Tuesday, April 21, 2009

We're all clones

Look at this picture. It's an ordinary group of people.

Now, show me a comparable shot in a machinima film. You'll find it hard.


Because they're all different heights and different builds, and they all have unique face shapes. Which is, of course, normal for human beings, but very rare indeed in machinima. Given that it's one of the most requested features in Moviestorm - in fact possibly the most requested feature - you might wonder why we don't just do it. The answer, according to the tech guys, is that it's hard. Well, they always say that, don't they? And as a film-maker, I don't care if it's hard. I just want my characters to look like real people.

Well, it turns out it's a damn sight harder than most of us realise. When EA did the market research for Sims 3, one of the most requested features was "I want to make a character who looks like me." It's a reasonable request, you'd have thought. Surely we don't have to be limited to one standard height for men and one for women? Or to fat people who merely look like they've just had a good meal? We can give people double chins, jowls, or curved spines? After all, you can have all these characters in games.

Well, no, you can't. Not easily. Most game characters are carefully hand-built, and only have a very limited amount of customisation and things they can do. Sims characters and Moviestorm characters come with an immense range of customisable costumes and props, and an almost infinite selection of animations once you start combining them in strange ways, and that's where we reach the limits of real-time animation technology. If you don't mind intersections, or you're going for a cartoony look, you can get away with it, but if you're going for something akin to realism, it goes into the same category as flowing hair and pulling shirts.

Take these examples:
  • Make a character's face really fat. Now give him specs. Unless the specs can deform to match the face, then they'll sink into his face. When I'm at the optician, I spend time trying different sizes of frame to get one that fits. I can do this because there are spectacle manufacturers in the real world who are prepared to spend their lives making different sizes of every frame. In the machinima world, we'd have to build lots of different sizes of each frame, and then you'd have to spend time trying them on your characters. That would be time-consuming and expensive, and simply not worth the effort.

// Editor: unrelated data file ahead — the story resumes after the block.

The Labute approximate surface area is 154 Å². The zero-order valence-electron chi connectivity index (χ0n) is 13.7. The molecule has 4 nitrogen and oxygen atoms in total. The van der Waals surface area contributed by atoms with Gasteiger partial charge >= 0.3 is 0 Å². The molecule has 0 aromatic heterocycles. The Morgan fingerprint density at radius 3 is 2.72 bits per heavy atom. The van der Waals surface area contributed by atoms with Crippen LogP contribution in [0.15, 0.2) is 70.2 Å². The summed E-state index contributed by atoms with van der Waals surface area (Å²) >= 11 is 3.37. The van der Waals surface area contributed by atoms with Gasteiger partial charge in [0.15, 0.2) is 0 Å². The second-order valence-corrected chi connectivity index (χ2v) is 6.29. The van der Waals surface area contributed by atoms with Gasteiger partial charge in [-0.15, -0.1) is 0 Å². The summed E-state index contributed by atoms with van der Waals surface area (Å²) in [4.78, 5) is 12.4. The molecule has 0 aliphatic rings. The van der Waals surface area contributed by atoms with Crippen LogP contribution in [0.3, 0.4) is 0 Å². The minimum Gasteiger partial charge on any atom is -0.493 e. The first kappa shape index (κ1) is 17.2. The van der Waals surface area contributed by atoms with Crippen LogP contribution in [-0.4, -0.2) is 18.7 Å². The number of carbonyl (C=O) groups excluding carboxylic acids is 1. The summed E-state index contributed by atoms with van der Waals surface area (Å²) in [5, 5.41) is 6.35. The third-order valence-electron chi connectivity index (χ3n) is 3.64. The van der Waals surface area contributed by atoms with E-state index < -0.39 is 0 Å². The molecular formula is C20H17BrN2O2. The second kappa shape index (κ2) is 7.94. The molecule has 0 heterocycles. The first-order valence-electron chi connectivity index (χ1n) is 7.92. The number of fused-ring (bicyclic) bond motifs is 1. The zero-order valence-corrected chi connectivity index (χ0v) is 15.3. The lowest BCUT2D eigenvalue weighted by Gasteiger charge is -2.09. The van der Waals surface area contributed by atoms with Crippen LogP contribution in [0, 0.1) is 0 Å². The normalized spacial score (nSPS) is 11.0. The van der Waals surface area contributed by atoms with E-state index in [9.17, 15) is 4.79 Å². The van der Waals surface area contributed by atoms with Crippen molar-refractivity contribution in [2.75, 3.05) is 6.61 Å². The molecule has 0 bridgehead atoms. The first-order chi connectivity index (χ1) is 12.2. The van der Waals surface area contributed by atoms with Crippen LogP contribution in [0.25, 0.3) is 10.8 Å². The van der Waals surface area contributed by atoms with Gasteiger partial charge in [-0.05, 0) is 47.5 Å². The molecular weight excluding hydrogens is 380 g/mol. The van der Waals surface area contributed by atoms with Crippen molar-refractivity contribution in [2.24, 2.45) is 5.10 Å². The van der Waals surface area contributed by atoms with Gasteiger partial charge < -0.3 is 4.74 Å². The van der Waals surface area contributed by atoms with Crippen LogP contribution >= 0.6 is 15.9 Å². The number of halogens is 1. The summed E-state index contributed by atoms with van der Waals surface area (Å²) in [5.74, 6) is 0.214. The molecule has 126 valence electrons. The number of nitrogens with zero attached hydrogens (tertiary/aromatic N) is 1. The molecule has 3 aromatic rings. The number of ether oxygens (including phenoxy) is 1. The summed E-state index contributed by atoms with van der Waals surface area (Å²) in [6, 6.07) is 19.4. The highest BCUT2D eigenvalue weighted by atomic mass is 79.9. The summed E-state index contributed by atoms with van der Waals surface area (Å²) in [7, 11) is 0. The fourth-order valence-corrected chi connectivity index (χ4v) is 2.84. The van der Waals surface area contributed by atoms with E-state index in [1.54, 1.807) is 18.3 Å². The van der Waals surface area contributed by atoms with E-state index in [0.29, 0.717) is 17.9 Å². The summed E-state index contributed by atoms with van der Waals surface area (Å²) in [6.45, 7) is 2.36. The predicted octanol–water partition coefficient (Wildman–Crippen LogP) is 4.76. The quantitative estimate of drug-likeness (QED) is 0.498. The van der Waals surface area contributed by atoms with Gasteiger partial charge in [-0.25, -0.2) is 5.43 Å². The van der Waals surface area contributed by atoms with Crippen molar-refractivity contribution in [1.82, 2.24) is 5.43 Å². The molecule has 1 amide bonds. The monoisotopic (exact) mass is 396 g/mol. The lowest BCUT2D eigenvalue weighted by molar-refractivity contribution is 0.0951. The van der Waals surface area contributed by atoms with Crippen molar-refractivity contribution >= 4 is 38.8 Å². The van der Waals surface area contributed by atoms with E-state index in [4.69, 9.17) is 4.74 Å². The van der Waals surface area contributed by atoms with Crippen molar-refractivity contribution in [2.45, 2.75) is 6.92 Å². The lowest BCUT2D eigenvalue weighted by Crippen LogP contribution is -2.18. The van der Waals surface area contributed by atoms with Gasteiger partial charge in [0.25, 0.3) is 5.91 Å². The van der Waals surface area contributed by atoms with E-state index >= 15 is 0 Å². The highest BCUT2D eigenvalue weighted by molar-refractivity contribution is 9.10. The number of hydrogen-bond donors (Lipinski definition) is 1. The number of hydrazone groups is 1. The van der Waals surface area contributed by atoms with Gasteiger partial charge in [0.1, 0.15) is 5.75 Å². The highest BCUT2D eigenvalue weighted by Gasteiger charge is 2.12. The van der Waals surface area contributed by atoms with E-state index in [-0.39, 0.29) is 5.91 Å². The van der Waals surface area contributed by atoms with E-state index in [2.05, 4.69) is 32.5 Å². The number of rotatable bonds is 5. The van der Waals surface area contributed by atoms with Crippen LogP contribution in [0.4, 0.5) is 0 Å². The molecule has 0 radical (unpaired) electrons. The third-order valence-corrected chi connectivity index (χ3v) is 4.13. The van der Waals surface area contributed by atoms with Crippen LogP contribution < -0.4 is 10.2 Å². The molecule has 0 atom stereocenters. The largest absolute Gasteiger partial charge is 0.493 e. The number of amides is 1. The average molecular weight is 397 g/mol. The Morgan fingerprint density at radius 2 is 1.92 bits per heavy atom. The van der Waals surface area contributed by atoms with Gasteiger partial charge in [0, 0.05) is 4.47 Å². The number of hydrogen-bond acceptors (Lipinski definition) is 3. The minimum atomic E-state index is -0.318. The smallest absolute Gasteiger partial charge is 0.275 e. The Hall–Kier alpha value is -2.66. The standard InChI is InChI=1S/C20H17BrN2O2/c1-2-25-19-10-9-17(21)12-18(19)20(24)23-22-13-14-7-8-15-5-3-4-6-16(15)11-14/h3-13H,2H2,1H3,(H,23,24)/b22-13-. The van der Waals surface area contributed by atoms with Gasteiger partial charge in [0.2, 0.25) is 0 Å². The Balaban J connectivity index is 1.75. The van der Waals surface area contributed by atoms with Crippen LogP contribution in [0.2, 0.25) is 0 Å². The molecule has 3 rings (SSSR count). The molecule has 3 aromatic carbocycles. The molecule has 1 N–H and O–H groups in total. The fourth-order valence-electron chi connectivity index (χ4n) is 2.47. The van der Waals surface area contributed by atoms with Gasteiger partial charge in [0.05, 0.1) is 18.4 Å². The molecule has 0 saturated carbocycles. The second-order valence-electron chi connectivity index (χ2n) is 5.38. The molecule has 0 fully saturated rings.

• Get a character to sit in a chair and fold his hands across his belly. In real life, we stop bending our knees when our butt hits the seat, and we stop moving our arms when our hands hit our stomachs. Animated characters don't work like that: they apply a defined movement to a skeleton. A tall character and a short character have to bend their knees different amounts to achieve butt-seat contact, which would mean having to calculate that movement in real time individually for each character. Same with the hand movement: we'd have to calculate where the belly actually is, and then calculate exactly how much to move the shoulder, elbow and wrist to achieve perfect placement. Being out by a few degrees will result in the guy floating above the chair with his hands in his entrails, or squidged into it, Casino Royale style, with his hands in a ballet posture.
  • Now make two characters kiss. You may remember from your teenage years how long it took to learn not to bash her face with your nose, and to hold her gently without grabbing her or putting your hands where you shouldn't. And meanwhile she's learning to avoid your clumsy movements so it all appears graceful. If you know exactly what height and build both characters are, and can manoeuvre them to exactly the right starting place, you can easily define how much you need to move the limbs to get them to look right. Performing that calculation in real time is seriously tricky.
So it's not surprising that we tend to fall back on a small range of standard character sizes and canned animations. It makes it much, much easier to create something that looks good.

But surely all these problems are soluble? It's just maths, after all. A bit of complicated 3D geometry. Shouldn't be that hard.

Well, you probably could solve the geometric problems given time and a good mathematician, and then code them up. Whether you could run them in real time on a desktop PC is a whole different question. That would require some very nifty algorithms, and probably more powerful machines than we have right now.

Somewhere about now, you're probably going to tell me to stop with the excuses. It's just a programming problem. Just get some decent coders and make it work. But check this. EA tried to do this for Sims 3. And despite spending several million bucks on the problem, they couldn't do it. They concluded it was just too hard, and reverted to the old system of fixed heights and modest changes in body shape.

And, frankly, if EA can't do it satisfactorily, I'm inclined to give the Moviestorm dev team a bit of a break. For the time being, we just have to accept this as another limitation of the medium, and live with identikit characters.